Below is a slice of home-baked cider raisin apple bread with a morsel of foie gras on a lettuce leaf bed, topped with apple quince compote. In one way it's a simple set of flavors. In another way it's complex. Either way, it's delicious.
For some time I have tried to grasp how to make a good loaf from the Tartine bread books. They just never never end up looking like they do in the book. It may be due to issues around hydration or lack of fermentation. Recently I had more success after adapting a Tartine formula for their oat porridge-and-almond bread, substituting quinoa flakes for oatmeal, and using 30% Quinoa in the final dough. The finish bake is still fairly hydrated but still full of flavor and color and sports a crisp crust!
The recently published Tartine No.3 had been fermenting a lot of anxiety among passionate bakers, including me. So many of us have been itching for the book's publication. I ordered both a digital and hard-copy this past weekend. So far, I skimmed through the book on all my Apple devices. I like it, a lot. It makes me think of a Rick Steve's style traveler-meets-bread-geek book.
Chad Robertson's picture laden manifesto celebrates (and illustrates) so much of the craft that inspires us bread geeks; from fermentation methods to the importance of intuition, as well as sometimes stumbling into lucky mistakes!
This book is a great addition to any baker's library. It is clear, concise, and beautiful, a picture book for those already adept at baking, and something to teach those just starting. Go find it and enjoy!
Back in the U.S. Army where I first trained in institutional kitchens, "tartines" were open-faced white bread sandwiches served with mashed potatoes, roast beef and brown gravy. Crude. Basic. Unremarkable. Though my co-producer at Stir the Pots, Jonathan Field, actually likes white bread open faced sandwiches with greasy gravy, he's missing out on the genuine Tartine, a delicate marriage of pairings of flavors layered carefully on delicious bread. Here are some I made for a light appetizer or summer meal.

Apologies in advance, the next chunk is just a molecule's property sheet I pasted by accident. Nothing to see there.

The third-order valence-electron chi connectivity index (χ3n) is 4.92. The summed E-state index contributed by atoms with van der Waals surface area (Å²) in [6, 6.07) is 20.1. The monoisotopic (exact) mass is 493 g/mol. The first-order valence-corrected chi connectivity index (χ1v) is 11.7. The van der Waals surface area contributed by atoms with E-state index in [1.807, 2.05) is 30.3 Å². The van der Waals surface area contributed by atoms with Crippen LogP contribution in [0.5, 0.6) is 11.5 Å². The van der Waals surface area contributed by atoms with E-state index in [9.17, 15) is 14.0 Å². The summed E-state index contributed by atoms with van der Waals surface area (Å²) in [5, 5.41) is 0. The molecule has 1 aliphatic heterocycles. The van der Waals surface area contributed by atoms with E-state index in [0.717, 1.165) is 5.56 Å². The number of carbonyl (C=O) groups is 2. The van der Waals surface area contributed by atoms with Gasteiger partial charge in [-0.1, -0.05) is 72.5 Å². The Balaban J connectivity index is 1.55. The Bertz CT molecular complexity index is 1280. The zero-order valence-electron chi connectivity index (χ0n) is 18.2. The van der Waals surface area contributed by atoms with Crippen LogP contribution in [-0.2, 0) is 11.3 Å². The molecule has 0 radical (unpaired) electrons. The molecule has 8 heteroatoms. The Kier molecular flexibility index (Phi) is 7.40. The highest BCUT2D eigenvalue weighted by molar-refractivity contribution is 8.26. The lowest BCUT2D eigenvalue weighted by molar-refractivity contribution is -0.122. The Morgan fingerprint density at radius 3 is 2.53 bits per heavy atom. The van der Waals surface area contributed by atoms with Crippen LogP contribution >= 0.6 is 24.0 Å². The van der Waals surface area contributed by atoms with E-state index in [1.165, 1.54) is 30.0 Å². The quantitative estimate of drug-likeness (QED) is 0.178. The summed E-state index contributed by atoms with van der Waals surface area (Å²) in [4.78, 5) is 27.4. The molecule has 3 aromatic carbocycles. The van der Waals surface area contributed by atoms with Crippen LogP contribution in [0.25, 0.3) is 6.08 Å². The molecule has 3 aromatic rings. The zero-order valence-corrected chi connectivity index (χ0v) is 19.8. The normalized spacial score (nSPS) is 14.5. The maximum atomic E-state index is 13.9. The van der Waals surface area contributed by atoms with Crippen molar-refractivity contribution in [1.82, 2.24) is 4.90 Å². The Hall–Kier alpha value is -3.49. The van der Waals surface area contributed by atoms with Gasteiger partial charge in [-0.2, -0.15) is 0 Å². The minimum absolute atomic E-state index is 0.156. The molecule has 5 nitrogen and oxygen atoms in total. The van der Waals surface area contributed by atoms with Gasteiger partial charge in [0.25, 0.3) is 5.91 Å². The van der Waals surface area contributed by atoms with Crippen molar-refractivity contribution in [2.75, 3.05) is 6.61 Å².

Cherries macerated with rosemary, pepper and salt, walnut mustard and foie gras.
Vinegared sweet peppers, Reggiano parmigiano, jicama, and ancho harissa
Hackleback caviar on buttered toast and Greek yogurt
Since my last olive bread, I decided to give Chad Robertson's Tartine version a try. Lately I've experimented with various feedings, hydration levels ranging from liquid levain to drier 50-80 percent levains. Recently, I settled back to my old stand by from Mick Hartley's early lessons in levain maintenance; a ratio of one part levain, one part water, and one part flour.
I didn't have lemons for this dough like was suggested in Tartine book, but I thought oranges would work, as the French oil cured olives were from Provençe. I tossed in some flax seeds along with toasted walnuts, so this loaf isn't just olive flavors. I may even try some lavendar next time.
Ever get home from a long day in the coal mine of work and wonder what you're going to eat? Imagine you're a chef and have been cooking all day for people. Now you're in no mood to start banging pots (or stir them), nevermind cook a roast, even for yourself.
And if you're like me, you may be sick of eating out. Yet, you haven't consulted your fridge in days because... you've been at work all week. You've barely consulted with your bed! So it's awfully meager pickings, as home inventory is the least of your worries when you're a chef.
So imagine this one night you catch a break, take an early night, head home to recuperate. You open the fridge and find....nothing - save for a few over-ripe fruits (okay, rotting), half eaten yogurts, a plate with a couple of unhappy anchovies, another plastic container filled with a leftover weekend meal (from two or three days ago). Is it really worth reheating in the oven? Is it even safe? In fact, at first glance it sems the only safe thing at home is the always dependable fruit known as autumn apples.
But wait, there's some fabulous bread you baked. And a can of lightly smoked sardines. Oh, and look there, under the half piece of red onion,a chunk of fennel bulb! Your head starts feeling positively dizzy with glee when you find some nice tomatoes.
Now it's just a matter of slice the veg, saw the loaf, mix in some spice, oil and vinegar. Et voila... tartine. No, not the Chad Robertson book it seems that everyone is talking about. Can I get pretentious on you with some home made French? Non mon ami, le tartine. That means a good old fashioned Gallic open faced sandwich - starting with a slice of bread with whatever strikes your imagination or, in this case, what is in the cupboard or fridge!